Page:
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Farmers switches to IBM DB2 for SAP applications
Posted on 3-Sep-2010 07:00. | Tags Filed under: News.



Iconic retailer Farmers Trading Group is New Zealand’s first user to switch its implementation of SAP applications to IBM DB2 from its current database.

By choosing DB2 for their SAP environment, Farmers benefits from deep compression technology, which has reduced its storage needs by over 40 percent. The company expects to realise significant savings over the next five years because of the value realised with IBM’s DB2.

Farmers Head of IT David Lean said the decision to move to DB2 was a simple one, as DB2 offered a better compression rate than the database they had been using previously. ”Our key driver was to free up space by increasing the compression rate and I knew DB2 could deliver this,” he said. “Post migration we’ve achieved the reduction in storage savings we were looking for and have also experienced the immediate benefits of faster and better data warehouse reporting performance and cleaner, more predictable disaster recovery - including back-up times that have been reduced from 18 hours to six.”

“IBM’s DB2 represents a major opportunity for organisations to meet escalating demand, while reducing IT costs,” said Stephen Elliott, New Zealand manager of IBM software group. “DB2 has helped Farmers lower their storage costs and improve performance of their SAP business applications. Farmers joins more than 100 SAP clients worldwide that have switched their database software to DB2 in the last twelve months.”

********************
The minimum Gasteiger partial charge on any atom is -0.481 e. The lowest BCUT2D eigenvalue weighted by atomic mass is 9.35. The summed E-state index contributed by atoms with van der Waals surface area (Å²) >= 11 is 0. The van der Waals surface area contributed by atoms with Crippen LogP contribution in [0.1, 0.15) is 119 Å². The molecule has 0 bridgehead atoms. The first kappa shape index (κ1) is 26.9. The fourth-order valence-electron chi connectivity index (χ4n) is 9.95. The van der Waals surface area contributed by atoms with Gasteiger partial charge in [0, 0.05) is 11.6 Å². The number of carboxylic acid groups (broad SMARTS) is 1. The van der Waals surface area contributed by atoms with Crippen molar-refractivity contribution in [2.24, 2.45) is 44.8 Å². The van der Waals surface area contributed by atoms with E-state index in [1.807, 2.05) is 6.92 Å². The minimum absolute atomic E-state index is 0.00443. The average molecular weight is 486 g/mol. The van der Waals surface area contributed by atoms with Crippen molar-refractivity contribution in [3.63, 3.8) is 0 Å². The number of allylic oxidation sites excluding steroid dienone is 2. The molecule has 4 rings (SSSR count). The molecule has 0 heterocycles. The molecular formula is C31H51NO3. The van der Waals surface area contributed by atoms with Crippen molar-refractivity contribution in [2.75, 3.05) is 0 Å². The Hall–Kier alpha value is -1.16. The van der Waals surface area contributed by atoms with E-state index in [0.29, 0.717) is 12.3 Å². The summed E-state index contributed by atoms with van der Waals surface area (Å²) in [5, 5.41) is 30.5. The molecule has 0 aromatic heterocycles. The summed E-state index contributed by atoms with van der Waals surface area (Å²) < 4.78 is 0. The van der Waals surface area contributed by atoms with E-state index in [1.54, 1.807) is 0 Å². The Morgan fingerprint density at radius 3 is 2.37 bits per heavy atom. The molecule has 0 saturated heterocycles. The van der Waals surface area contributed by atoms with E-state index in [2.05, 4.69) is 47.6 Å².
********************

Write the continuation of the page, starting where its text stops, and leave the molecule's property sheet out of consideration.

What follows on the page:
Many DB2 features were jointly developed by IBM and SAP specifically for SAP environments and this was an advantage recognized by David Lean. “I wanted to leverage the synergies between DB2 and SAP that result from the closer working relationship between SAP and IBM,” he said.

These synergies have resulted in outstanding performance and lower costs for companies of all sizes, including Australian organisations in the mining, government and manufacturing sectors who have taken the opportunity to upgrade to IBM DB2. These companies have been able to reduce their IT costs by about 35 percent and improve efficiency by about 65 percent, while shifting their focus to delivering the business analytics capabilities needed to make smarter business decisions.



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